The course material was based on research on attitude and behaviour change, with a particular focus on preventing defensiveness. The two bias-focused trainings opened with noted experts explaining the psychological processes that underlie stereotyping and how they can lead to inequity in the workplace.
An Implicit Association Test was next; participants reflected on their existing unconscious biases. They then learned strategies to overcome bias and stereotyping in common workplace practices (e.g., reviewing resumes, conducting performance evaluations and connecting with colleagues) – and had the chance to practice using them. The training in the control version had the same length, format, and opportunities to receive feedback and practice strategies, but it was devoid of any of the instructional content related to bias.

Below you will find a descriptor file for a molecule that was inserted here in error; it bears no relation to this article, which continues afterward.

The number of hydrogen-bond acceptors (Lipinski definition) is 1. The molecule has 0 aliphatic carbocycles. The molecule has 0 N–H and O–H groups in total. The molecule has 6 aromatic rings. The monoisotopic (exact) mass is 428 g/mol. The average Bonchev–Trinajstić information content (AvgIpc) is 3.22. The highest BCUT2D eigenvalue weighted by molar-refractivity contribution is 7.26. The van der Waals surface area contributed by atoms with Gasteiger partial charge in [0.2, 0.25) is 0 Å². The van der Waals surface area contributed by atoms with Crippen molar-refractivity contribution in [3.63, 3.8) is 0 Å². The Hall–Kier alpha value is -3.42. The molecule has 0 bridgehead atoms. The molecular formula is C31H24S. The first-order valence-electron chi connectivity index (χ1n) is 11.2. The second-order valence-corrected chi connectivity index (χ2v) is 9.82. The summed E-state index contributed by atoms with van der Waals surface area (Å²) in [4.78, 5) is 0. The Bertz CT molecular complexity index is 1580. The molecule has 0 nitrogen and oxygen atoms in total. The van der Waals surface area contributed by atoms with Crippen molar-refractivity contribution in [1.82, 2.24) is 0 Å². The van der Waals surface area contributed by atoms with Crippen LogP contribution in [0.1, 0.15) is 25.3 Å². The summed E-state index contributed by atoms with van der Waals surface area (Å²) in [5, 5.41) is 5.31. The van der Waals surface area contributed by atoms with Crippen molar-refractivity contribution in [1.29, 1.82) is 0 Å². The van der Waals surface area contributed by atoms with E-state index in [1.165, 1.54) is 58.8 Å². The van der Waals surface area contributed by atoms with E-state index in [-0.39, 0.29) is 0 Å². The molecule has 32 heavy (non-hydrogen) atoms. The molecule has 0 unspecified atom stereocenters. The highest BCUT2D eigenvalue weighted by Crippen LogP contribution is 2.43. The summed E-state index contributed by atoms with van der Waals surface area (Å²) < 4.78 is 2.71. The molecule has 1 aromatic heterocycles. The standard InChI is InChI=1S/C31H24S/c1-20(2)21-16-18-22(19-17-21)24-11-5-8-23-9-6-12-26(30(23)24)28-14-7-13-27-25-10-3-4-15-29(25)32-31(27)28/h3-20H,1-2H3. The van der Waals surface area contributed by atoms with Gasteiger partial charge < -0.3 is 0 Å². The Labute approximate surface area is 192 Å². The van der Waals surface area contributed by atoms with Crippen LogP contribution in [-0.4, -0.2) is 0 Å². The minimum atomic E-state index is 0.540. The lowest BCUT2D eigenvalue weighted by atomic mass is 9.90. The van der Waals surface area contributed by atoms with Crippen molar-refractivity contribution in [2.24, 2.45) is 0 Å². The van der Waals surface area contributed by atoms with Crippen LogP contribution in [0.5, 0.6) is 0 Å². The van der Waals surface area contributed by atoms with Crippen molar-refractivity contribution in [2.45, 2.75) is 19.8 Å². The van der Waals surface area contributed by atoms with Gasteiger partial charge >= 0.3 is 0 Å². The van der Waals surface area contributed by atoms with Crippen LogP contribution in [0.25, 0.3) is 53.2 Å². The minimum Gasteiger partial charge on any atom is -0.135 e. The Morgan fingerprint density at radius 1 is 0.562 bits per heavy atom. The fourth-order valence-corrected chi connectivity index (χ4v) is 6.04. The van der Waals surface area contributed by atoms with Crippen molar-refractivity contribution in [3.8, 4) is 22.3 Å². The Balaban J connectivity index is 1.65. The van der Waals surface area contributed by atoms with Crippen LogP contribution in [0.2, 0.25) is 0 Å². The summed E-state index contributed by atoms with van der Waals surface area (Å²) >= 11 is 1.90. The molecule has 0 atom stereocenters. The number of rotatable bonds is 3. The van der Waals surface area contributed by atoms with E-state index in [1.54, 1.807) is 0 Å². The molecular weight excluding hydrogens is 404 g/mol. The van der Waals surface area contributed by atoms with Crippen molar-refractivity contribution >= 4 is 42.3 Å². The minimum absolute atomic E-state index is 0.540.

Effects and findings
To examine the effects of the training, we measured employees’ attitudes toward women and racial minorities immediately after they completed the training; they also measured their behaviour over the next 20 weeks by observing whom they chose to informally mentor, whom they recognised for excellence and whom they volunteered time to help.
What did we find? Let’s start with the good news. The bias-focused trainings had a positive effect on the attitudes of one important group: employees who researchers believe were the least supportive of women prior to training. They found that, after completing training, these employees were more likely to acknowledge discrimination against women, express support for policies designed to help women, and acknowledge their own racial and gender biases, compared to similar employees in the control group. For employees who were already supportive of women, we found no evidence that the training produced a backlash.
But did the training change behaviour?
Not quite. Researchers found very little evidence that diversity training affected the behaviour of men or white employees overall—the two groups which, typically, hold the most power in organisations and are often the primary targets of these interventions.